Caring for our elders is one of the traits that is uniquely attributed to the human experience. In fact, years before there were modern technologies or advanced medication, our ancestors took great care of their elderly and greatly respected their wisdom. More recently, we have picked up on a few trends that seem to be rapidly changing the way long-term care organizations approach their services. The following are some of the newest trends in family caregiving and how you can adapt to them:
Caregivers are Outnumbered
One rather concerning trend, is that the number of family and professional carers is slowly being outpaced by the number of elders in need of care. In fact, interest in caregiving as a career choice has rapidly diminished in recent years, making finding more ways to encourage individuals to develop a career in the industry more important. One way to combat the potential shortages is teaching carers new skills, and providing incentives so they can advance up the career ladder. Employers in the long-term care industry might also encourage individuals to become carers by highlighting the positive impact that they make in the lives of elders.
Carers Perform Complex Tasks
In the past, carers were primarily responsible for the personal care needs for the elderly, leaving more complex medical tasks to licensed professionals. These days, carers are trained to provide assistance with medication reminders, catheter cleaning and drainage and a myriad of other skills that improves their worth and flexibility. Properly educating carers on complex tasks is incredibly important as providing these services allows the elderly to receive care in the home.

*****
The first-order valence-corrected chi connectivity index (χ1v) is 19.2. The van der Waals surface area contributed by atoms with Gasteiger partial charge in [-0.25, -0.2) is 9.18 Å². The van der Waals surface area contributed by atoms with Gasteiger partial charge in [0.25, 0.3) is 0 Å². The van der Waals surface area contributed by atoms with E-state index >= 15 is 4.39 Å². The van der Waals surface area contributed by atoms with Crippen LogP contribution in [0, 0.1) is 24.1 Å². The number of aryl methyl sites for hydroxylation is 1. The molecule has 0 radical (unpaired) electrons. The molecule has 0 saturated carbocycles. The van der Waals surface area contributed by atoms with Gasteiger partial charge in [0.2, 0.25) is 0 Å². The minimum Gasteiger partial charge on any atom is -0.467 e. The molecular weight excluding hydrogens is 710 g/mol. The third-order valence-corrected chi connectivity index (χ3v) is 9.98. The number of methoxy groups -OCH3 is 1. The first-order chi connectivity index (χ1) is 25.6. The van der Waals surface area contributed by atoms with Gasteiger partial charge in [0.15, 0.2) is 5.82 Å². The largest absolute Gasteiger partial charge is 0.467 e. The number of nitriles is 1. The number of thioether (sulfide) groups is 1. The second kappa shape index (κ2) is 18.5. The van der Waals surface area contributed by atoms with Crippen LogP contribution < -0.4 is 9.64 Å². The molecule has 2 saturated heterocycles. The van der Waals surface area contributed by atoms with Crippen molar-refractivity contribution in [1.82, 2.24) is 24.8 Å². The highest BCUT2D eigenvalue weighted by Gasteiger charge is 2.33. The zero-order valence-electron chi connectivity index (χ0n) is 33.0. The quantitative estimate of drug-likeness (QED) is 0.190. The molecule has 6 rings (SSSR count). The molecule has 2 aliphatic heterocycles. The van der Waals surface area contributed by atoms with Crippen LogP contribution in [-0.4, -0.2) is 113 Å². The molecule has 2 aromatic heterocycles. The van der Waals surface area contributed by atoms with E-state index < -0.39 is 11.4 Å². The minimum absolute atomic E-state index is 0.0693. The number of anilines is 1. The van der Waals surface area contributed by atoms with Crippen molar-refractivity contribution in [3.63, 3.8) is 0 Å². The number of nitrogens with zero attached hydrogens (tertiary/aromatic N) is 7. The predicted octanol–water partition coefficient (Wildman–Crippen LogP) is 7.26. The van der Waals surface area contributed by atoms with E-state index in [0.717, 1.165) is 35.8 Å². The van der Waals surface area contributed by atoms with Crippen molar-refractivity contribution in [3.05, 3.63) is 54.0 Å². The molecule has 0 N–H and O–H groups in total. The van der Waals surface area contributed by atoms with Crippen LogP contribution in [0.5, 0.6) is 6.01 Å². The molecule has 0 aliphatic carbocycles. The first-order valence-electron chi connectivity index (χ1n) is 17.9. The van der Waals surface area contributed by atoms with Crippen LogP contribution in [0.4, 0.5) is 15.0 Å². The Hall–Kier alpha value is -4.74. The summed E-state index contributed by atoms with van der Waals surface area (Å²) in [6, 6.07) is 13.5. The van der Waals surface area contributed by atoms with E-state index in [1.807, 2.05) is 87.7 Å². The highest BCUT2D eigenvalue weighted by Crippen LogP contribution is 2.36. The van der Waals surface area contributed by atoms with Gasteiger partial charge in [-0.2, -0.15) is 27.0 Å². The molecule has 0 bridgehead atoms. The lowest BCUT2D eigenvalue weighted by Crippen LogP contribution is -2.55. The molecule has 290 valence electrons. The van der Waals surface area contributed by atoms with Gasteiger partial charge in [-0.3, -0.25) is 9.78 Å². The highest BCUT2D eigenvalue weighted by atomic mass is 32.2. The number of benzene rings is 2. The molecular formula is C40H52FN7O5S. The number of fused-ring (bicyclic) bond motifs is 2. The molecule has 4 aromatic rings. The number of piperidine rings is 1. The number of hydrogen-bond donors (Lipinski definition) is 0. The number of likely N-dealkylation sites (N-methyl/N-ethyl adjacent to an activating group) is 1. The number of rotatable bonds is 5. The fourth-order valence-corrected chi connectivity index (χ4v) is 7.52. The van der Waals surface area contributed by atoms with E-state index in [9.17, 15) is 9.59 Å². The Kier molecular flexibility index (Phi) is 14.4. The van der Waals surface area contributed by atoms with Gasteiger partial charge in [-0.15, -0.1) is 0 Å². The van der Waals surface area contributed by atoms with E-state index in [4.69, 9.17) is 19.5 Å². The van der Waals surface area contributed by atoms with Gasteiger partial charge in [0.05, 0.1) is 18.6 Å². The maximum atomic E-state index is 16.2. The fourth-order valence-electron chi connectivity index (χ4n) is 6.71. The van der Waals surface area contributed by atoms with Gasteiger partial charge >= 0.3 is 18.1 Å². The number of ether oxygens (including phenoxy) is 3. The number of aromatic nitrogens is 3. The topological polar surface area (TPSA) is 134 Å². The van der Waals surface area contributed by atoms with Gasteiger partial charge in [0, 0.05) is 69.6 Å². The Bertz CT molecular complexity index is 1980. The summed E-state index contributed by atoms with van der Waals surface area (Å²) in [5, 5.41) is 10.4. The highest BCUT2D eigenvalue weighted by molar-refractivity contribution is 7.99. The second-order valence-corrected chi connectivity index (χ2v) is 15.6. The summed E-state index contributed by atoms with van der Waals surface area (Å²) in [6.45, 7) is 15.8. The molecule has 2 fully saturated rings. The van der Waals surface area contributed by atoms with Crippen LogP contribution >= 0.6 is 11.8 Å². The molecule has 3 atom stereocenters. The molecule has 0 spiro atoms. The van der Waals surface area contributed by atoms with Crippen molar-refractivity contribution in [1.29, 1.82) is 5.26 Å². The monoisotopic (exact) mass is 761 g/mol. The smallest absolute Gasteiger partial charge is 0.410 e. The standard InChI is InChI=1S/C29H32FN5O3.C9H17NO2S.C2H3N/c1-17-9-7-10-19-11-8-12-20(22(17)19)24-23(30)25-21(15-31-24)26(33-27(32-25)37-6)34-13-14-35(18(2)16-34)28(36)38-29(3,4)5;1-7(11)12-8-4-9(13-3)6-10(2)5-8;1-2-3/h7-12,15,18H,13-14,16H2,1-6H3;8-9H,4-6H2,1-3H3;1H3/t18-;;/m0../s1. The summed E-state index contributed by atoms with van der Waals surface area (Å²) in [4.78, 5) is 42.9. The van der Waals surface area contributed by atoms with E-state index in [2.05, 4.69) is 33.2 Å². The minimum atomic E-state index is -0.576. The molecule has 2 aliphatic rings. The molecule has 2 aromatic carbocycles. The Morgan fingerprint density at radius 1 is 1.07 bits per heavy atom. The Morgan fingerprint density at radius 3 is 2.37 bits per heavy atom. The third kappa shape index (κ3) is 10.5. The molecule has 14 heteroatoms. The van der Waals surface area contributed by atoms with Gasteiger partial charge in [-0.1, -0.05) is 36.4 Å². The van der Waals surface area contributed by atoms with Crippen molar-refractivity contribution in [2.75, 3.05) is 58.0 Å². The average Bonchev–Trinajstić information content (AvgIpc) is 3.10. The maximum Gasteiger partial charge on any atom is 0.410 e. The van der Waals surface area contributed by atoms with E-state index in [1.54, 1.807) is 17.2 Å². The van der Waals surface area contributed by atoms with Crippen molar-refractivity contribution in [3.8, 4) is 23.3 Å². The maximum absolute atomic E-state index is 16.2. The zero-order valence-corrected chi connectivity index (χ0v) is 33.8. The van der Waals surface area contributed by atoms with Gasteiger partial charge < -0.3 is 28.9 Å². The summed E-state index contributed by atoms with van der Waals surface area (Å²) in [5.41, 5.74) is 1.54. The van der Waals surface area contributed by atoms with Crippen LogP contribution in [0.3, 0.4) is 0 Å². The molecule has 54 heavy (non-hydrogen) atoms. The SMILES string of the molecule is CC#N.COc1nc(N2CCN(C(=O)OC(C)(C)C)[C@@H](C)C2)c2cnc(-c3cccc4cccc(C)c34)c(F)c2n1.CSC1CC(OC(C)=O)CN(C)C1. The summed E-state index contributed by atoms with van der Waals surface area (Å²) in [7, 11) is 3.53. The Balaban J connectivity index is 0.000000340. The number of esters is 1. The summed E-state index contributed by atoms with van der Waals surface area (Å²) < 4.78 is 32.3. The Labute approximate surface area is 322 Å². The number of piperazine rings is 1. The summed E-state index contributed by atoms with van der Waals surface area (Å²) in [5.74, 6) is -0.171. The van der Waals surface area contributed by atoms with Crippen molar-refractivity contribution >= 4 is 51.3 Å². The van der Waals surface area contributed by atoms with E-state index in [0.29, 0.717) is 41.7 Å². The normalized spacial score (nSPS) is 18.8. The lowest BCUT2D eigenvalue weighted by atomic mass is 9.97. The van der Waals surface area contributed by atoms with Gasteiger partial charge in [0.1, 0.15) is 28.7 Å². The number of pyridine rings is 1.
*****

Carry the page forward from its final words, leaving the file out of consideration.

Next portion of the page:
A Holistic Approach is Important to Provide the Best Possible Care
While carers often take the lead in providing care for elders, it is important that nurses, doctors, pharmacists, therapists, and other pertinent healthcare professions are a part of the holistic plan of care. Jesse Lyle Bootman has spent much time researching the positive benefits of an inquisitive doctor that is capable of understanding their patients and providing for their needs. By taking a proactive approach instead of a reactive one, it is possible to provide better care services by establishing a better understanding of what seniors need and to access pertinent services they need.
Many Employees are also Caregivers
Many large companies are noticing a trend in the number of their employees that are caring for an elder of a child with special needs in addition to working full time. Juggling caregiving responsibilities can negatively impact an employee’s performance. As a result, some working caregivers may miss advancement opportunities. There are multiple ways employers can support working caregivers, however, it generally involves the kindness of the company to understand the conditions of their employees. With a better understanding, companies can provide services to help with employees with their caregiving roles and offer peace of mind by ensuring that their employees won’t miss out on benefits and advancement opportunities as a result of taking care of a love one.